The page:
8. Other Etiopathogenic Factors

There are medications associated with the development of obesity, known as obesogenic drugs, which include mineralocorticoids, glucocorticoids, insulin, and some antidiabetic or antihypertensive drugs, among many others. On the other hand, there are obesogenic molecules known as endocrine disruptors, mainly in foods (due to agrochemicals) and plastic containers, which interfere with the function and/or signaling of various hormones, neurotransmitters and neuropeptides, including androgenic and progestin sex hormones and peptides related to satiety and hunger, such as LEP, ghrelin, peptide YY, neuropeptide Y, GLP-1, and serotonin [73].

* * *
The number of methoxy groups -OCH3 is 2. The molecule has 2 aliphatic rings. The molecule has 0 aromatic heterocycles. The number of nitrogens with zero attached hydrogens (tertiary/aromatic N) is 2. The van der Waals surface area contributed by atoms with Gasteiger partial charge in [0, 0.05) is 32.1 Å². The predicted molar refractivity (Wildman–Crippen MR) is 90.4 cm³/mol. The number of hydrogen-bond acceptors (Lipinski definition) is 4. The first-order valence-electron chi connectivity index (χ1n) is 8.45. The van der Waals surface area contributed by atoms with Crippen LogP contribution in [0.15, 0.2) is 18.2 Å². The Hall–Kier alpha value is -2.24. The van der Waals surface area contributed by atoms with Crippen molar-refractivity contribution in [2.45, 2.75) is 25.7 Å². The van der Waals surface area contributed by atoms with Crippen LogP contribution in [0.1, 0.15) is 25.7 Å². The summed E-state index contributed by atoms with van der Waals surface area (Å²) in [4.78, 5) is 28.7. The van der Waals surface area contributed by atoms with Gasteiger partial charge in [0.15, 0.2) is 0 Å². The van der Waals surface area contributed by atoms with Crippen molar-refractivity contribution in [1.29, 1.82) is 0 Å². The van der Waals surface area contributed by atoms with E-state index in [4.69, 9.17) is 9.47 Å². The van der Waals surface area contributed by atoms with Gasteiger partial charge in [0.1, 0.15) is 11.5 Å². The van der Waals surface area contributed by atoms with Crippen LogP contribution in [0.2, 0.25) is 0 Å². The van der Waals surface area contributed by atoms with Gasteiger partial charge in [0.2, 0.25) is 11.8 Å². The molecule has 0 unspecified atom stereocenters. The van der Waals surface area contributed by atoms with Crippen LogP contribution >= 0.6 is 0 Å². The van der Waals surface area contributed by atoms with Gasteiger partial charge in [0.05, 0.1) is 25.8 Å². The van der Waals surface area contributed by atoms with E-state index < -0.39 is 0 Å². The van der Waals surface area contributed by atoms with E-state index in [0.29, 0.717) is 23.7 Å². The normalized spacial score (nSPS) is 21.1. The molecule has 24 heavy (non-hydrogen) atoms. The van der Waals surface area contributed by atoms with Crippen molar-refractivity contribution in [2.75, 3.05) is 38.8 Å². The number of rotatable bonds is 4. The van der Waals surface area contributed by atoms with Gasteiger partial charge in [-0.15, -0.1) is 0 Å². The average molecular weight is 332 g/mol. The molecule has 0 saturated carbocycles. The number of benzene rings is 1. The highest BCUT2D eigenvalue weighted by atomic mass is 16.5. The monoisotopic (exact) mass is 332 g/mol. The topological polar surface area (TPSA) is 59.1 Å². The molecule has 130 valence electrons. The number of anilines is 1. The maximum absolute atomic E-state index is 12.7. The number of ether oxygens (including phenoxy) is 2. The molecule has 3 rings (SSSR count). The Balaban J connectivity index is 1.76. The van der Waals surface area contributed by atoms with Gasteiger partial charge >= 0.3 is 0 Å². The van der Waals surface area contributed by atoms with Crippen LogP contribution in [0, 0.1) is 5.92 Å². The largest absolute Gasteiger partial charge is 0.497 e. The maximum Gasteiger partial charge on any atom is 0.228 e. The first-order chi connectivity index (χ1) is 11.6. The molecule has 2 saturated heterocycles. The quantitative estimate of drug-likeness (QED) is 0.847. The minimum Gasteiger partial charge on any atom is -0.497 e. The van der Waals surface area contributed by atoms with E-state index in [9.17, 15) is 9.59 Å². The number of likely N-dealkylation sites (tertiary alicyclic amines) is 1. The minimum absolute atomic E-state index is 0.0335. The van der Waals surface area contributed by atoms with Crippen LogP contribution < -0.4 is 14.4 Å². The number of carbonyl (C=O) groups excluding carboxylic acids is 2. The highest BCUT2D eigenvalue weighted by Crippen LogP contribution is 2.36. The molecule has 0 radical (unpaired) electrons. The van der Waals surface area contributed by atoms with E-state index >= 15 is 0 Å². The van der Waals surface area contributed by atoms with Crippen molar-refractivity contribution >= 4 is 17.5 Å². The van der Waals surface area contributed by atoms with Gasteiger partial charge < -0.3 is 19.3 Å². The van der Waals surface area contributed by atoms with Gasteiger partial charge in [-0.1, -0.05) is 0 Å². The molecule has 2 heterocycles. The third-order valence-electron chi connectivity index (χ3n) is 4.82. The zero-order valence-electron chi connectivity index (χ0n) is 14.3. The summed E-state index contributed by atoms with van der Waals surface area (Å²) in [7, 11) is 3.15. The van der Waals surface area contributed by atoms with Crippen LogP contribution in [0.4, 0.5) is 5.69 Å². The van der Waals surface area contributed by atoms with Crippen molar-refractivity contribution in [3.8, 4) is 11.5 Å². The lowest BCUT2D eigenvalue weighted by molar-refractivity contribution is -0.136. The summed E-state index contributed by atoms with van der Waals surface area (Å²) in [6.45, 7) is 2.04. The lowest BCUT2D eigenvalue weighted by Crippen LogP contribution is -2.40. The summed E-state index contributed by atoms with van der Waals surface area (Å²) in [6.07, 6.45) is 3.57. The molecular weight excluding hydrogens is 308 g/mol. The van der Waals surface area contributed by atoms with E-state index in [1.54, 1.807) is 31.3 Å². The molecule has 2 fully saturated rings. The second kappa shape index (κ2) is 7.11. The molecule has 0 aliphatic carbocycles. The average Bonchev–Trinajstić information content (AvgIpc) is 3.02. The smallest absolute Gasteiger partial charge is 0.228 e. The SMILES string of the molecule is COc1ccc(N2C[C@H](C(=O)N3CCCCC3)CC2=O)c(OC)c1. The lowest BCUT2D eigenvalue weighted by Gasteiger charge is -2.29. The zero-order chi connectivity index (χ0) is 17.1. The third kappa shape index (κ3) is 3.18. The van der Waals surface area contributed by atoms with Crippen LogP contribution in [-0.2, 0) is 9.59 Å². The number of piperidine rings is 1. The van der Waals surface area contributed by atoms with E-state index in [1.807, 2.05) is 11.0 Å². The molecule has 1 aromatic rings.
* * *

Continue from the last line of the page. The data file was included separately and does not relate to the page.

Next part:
Circadian rhythms related to sleep–wake also play an important role in controlling energy balance, whose deregulation can cause greater hunger and lower basal energy expenditure. Several mediators regulate this system; however, the most important are cortisol, melatonin, growth hormone, and CLOCK genes [74]. There are viruses related to the obesity process, known as obesogenic viruses, among which is Adenovirus 36, which increases insulin sensitivity in adipocytes, generating more significant lipogenesis while reducing the expression and secretion of leptin, thus increasing hunger [75]. Likewise, many psychological, cultural, social, economic, climatic, political, and geographical factors determine eating patterns, the type of food available, the amount of physical exercise performed, as well as the quantity and quality of the nourishment consumed [76].